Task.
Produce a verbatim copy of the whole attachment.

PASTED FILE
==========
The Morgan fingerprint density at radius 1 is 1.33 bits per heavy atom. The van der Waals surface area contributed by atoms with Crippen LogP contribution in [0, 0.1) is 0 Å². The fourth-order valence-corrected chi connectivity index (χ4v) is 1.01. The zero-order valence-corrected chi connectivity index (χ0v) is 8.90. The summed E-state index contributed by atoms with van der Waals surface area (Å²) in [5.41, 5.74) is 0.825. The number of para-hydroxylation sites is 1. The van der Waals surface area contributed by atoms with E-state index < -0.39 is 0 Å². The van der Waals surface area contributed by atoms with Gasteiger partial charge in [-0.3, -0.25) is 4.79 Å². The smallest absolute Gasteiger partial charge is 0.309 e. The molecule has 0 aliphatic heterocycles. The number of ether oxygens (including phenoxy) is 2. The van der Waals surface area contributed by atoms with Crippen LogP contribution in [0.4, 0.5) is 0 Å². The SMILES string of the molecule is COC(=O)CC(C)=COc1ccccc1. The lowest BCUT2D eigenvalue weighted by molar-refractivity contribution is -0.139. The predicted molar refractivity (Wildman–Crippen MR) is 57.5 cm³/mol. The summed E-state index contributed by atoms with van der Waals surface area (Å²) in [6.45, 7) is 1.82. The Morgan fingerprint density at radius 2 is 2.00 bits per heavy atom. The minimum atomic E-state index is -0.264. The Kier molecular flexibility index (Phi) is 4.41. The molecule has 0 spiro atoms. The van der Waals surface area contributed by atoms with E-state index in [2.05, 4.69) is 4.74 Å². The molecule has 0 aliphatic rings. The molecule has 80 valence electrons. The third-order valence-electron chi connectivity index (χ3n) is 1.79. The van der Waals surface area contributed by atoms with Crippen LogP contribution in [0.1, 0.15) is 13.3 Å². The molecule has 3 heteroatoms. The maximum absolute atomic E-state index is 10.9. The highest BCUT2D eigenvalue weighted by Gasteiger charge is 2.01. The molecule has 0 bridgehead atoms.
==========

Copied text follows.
The Morgan fingerprint density at radius 1 is 1.33 bits per heavy atom. The van der Waals surface area contributed by atoms with Crippen LogP contribution in [0, 0.1) is 0 Å². The fourth-order valence-corrected chi connectivity index (χ4v) is 1.01. The zero-order valence-corrected chi connectivity index (χ0v) is 8.90. The summed E-state index contributed by atoms with van der Waals surface area (Å²) in [5.41, 5.74) is 0.825. The number of para-hydroxylation sites is 1. The van der Waals surface area contributed by atoms with E-state index < -0.39 is 0 Å². The van der Waals surface area contributed by atoms with Gasteiger partial charge in [-0.3, -0.25) is 4.79 Å². The smallest absolute Gasteiger partial charge is 0.309 e. The molecule has 0 aliphatic heterocycles. The number of ether oxygens (including phenoxy) is 2. The van der Waals surface area contributed by atoms with Crippen LogP contribution in [0.4, 0.5) is 0 Å². The SMILES string of the molecule is COC(=O)CC(C)=COc1ccccc1. The lowest BCUT2D eigenvalue weighted by molar-refractivity contribution is -0.139. The predicted molar refractivity (Wildman–Crippen MR) is 57.5 cm³/mol. The summed E-state index contributed by atoms with van der Waals surface area (Å²) in [6.45, 7) is 1.82. The Morgan fingerprint density at radius 2 is 2.00 bits per heavy atom. The minimum atomic E-state index is -0.264. The Kier molecular flexibility index (Phi) is 4.41. The molecule has 0 spiro atoms. The van der Waals surface area contributed by atoms with E-state index in [2.05, 4.69) is 4.74 Å². The molecule has 0 aliphatic rings. The molecule has 80 valence electrons. The third-order valence-electron chi connectivity index (χ3n) is 1.79. The van der Waals surface area contributed by atoms with Crippen LogP contribution in [0.1, 0.15) is 13.3 Å². The molecule has 3 heteroatoms. The maximum absolute atomic E-state index is 10.9. The highest BCUT2D eigenvalue weighted by Gasteiger charge is 2.01. The molecule has 0 bridgehead atoms.